from A CONVERSATION BETWEEN TED KOOSER AND ALAN FOX
FOX: Absolutely. How has the notoriety which comes with being Poet Laureate affected you?
KOOSER: Well, again, basically I’m kind of an introvert. It was very difficult for me to do all that public stuff, but I felt like I was being called to do it and that I better show that someone from Nebraska could do that kind of thing. I was the first one ever chosen from this part of the country at all. So I really worked at it 7 days a week and I made 200 appearances in the 20 months when I was actually in office and did a lot of interviews. And now that I’m getting away from it I can remember what it was like before. One thing that’s dangerous about the notoriety, I think, for a writer, is that I could write a poem right now, right while we’re sitting here, and send itsomewhere and somebody would pick it up and publish it and I don’t want that to happen. So I send out less and less of my work. I don’t send out anything unless I am absolutely sure that it is as good as anything I’ve ever done before. There are poets who haven’t been that cautious, who are publishing on the virtue of their notoriety, people who have achieved some celebrity. Or to publish too much—you publish book after book. It’s not a good idea.
FOX: I would think, at least for me, that better work comes from inside and from the joy of writing rather than “I want to be known, I want to be in twenty different journals” or whatever.
KOOSER: Yes, it’s a field in which you cannot will yourself into success. It just doesn’t happen. You have to accept what happens and do it as best as you can and hope something good will happen. My career as a writer is sort of a serendipitous thing in which I have had little bits of good luck here and there along the way. One of the examples I think that’s so typical of what’s happened to me is that in 2001, the University of Nebraska Press published this book of mine, Local Wonders: Seasons in the Bohemian Alps, which is a book about living in Nebraska, rural Nebraska, and the assistant director at the time told me before it came out, he said, “You know, you’re well-known in this state, it’ll probably have a pretty good local readership, but we certainly don’t have any hopes for national distribution of this by much.” This was long before Pulitzer and Poet Laureate and all that. So the University of Nebraska Press and all the other publishers go to this New York book expo that year, I think it was in the spring, and here is this huge, I guess, convention center with tables and tables of books from all the publishers. University of Nebraska Press probably does 100 titles a year maybe, so they’re all out there, mine is among them, and here’s University of Pittsburgh and here’s Harper & Row and Random House and all these people are in this room. A woman comes walking along the University Press table and she sees my book and she cracks it open at random to a passage about a cowboy shirt that my mother made for me when I was fourteen that I can still wear and she was touched by this passage. Well it turns out, her name is Jill Lamar, and she’s the woman who picks the books for the Barnes & Noble Discover Great Writers program.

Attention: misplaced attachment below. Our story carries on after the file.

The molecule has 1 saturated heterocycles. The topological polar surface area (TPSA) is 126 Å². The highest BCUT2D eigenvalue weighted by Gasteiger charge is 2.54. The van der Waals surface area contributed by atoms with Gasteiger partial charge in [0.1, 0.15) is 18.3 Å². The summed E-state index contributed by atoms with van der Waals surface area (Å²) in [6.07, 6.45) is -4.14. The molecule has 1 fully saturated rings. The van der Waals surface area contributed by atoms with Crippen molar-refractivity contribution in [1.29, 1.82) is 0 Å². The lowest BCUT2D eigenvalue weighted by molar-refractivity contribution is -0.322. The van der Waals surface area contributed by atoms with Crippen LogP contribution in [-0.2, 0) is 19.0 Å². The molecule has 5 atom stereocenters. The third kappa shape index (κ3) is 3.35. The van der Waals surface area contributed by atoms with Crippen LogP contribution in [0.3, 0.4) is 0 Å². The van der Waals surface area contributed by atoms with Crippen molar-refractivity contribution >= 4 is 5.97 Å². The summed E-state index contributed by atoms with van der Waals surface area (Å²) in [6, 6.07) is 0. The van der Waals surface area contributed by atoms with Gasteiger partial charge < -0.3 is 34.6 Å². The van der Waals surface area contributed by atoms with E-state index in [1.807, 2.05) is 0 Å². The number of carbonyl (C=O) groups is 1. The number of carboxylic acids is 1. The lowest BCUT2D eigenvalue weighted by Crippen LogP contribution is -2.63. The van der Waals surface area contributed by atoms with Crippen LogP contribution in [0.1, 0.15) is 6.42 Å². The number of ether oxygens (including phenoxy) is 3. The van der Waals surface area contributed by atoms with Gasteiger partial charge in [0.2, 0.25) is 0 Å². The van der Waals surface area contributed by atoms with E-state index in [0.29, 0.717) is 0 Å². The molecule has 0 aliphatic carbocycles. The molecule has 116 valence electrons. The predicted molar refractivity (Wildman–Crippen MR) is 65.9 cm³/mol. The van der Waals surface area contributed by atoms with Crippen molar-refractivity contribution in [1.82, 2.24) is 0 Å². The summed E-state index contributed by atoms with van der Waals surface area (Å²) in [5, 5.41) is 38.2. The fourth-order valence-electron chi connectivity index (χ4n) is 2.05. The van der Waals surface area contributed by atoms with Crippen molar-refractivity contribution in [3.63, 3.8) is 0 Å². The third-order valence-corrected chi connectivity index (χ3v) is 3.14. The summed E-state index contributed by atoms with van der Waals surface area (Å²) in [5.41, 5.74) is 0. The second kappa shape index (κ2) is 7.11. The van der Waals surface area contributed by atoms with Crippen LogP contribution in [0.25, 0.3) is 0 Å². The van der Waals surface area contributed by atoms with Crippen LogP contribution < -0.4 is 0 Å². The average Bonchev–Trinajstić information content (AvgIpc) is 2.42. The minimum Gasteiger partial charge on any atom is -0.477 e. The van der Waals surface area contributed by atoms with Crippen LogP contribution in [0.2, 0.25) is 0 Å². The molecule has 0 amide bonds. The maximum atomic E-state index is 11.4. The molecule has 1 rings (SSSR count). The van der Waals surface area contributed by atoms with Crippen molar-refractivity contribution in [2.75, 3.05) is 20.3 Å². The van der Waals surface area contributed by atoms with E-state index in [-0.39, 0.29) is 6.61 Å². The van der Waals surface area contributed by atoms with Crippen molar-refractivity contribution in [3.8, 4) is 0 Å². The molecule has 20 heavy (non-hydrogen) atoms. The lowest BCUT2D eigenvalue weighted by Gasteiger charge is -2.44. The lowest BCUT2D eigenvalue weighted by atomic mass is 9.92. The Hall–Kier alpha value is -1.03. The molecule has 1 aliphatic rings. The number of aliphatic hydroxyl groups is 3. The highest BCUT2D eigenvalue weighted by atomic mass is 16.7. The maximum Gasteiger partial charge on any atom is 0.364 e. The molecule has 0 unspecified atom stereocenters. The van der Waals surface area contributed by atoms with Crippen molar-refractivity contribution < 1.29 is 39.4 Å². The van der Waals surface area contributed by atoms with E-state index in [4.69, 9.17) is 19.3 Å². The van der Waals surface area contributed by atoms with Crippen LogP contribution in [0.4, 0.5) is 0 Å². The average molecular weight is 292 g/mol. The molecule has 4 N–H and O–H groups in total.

KOOSER: So there I went. And then Barnes & Noble picks it, it comes in third in their national non-fiction contest, and I’m up and running with that book. And, you know, there have been other things like that where I’ve just been standing—there are so many good writers in this country and lots of them have not had the breaks I’ve had. And who’s to account for that? I mean, I did have to write the poems and I had to write fairly well to do this, it wasn’t as if that was all luck, but to be noticed and so on. And the Pulitzer—Copper Canyon, a very small operation, at that time I think they had nine people on the whole staff and they don’t have a lot of money and it costs $50 to submit a book to the Pulitzers and they weren’t going to submit my book, it’s another $50. And then at the last minute they decided that they’d do it. And they sent it in and [snaps fingers].
FOX: That is real serendipity. I’ve always felt you do the work and what comes of it comes of it.
KOOSER: And that would be true whether you were a poet or an artist or somebody selling neckties at a ready-to-wear store….
—from Rattle #34, Winter 2010